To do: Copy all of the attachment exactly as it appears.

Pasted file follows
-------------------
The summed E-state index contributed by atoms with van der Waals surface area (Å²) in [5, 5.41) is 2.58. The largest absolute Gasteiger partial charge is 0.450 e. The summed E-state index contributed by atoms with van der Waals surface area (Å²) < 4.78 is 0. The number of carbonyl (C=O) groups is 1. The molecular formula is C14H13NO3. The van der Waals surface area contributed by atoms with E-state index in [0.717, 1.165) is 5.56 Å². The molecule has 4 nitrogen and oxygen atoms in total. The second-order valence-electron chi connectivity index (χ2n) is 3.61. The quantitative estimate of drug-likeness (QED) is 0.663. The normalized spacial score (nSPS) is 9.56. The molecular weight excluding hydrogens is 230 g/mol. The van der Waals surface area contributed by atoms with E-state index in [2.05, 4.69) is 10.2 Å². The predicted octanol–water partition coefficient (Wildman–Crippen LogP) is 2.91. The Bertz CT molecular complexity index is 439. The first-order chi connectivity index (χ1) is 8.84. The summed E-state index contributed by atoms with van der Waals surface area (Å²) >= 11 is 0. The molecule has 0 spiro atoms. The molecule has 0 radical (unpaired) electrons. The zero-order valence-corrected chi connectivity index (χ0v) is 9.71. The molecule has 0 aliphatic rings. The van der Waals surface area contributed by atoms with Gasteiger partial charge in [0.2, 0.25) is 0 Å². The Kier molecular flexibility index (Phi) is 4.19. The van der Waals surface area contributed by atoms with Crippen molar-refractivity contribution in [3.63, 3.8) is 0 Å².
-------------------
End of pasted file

The summed E-state index contributed by atoms with van der Waals surface area (Å²) in [5, 5.41) is 2.58. The largest absolute Gasteiger partial charge is 0.450 e. The summed E-state index contributed by atoms with van der Waals surface area (Å²) < 4.78 is 0. The number of carbonyl (C=O) groups is 1. The molecular formula is C14H13NO3. The van der Waals surface area contributed by atoms with E-state index in [0.717, 1.165) is 5.56 Å². The molecule has 4 nitrogen and oxygen atoms in total. The second-order valence-electron chi connectivity index (χ2n) is 3.61. The quantitative estimate of drug-likeness (QED) is 0.663. The normalized spacial score (nSPS) is 9.56. The molecular weight excluding hydrogens is 230 g/mol. The van der Waals surface area contributed by atoms with E-state index in [2.05, 4.69) is 10.2 Å². The predicted octanol–water partition coefficient (Wildman–Crippen LogP) is 2.91. The Bertz CT molecular complexity index is 439. The first-order chi connectivity index (χ1) is 8.84. The summed E-state index contributed by atoms with van der Waals surface area (Å²) >= 11 is 0. The molecule has 0 spiro atoms. The molecule has 0 radical (unpaired) electrons. The zero-order valence-corrected chi connectivity index (χ0v) is 9.71. The molecule has 0 aliphatic rings. The van der Waals surface area contributed by atoms with Gasteiger partial charge in [0.2, 0.25) is 0 Å². The Kier molecular flexibility index (Phi) is 4.19. The van der Waals surface area contributed by atoms with Crippen molar-refractivity contribution in [3.63, 3.8) is 0 Å².